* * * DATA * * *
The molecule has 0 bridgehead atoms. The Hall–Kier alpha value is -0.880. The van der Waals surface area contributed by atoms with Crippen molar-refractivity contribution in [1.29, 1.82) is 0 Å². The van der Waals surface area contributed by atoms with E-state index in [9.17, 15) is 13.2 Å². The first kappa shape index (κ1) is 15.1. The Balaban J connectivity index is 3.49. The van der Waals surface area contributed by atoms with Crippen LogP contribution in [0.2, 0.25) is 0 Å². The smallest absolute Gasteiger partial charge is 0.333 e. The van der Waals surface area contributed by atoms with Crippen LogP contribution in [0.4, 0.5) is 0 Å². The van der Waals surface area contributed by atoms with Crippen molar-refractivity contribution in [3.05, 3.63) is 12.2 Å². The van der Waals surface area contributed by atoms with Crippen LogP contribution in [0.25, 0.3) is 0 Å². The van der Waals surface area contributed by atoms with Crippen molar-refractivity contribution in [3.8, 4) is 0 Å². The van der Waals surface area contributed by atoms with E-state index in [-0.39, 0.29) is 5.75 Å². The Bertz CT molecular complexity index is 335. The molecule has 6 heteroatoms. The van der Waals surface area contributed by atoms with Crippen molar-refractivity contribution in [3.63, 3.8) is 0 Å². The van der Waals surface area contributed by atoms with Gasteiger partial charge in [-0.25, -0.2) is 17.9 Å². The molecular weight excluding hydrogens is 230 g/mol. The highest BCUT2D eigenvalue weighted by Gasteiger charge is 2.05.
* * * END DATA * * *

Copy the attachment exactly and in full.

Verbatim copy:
The molecule has 0 bridgehead atoms. The Hall–Kier alpha value is -0.880. The van der Waals surface area contributed by atoms with Crippen molar-refractivity contribution in [1.29, 1.82) is 0 Å². The van der Waals surface area contributed by atoms with E-state index in [9.17, 15) is 13.2 Å². The first kappa shape index (κ1) is 15.1. The Balaban J connectivity index is 3.49. The van der Waals surface area contributed by atoms with Crippen LogP contribution in [0.2, 0.25) is 0 Å². The smallest absolute Gasteiger partial charge is 0.333 e. The van der Waals surface area contributed by atoms with Crippen LogP contribution in [0.4, 0.5) is 0 Å². The van der Waals surface area contributed by atoms with Crippen molar-refractivity contribution in [3.05, 3.63) is 12.2 Å². The van der Waals surface area contributed by atoms with Crippen LogP contribution in [0.25, 0.3) is 0 Å². The van der Waals surface area contributed by atoms with Crippen molar-refractivity contribution in [3.8, 4) is 0 Å². The van der Waals surface area contributed by atoms with E-state index in [-0.39, 0.29) is 5.75 Å². The Bertz CT molecular complexity index is 335. The molecule has 6 heteroatoms. The van der Waals surface area contributed by atoms with Crippen molar-refractivity contribution in [3.63, 3.8) is 0 Å². The van der Waals surface area contributed by atoms with Gasteiger partial charge in [-0.25, -0.2) is 17.9 Å². The molecular weight excluding hydrogens is 230 g/mol. The highest BCUT2D eigenvalue weighted by Gasteiger charge is 2.05.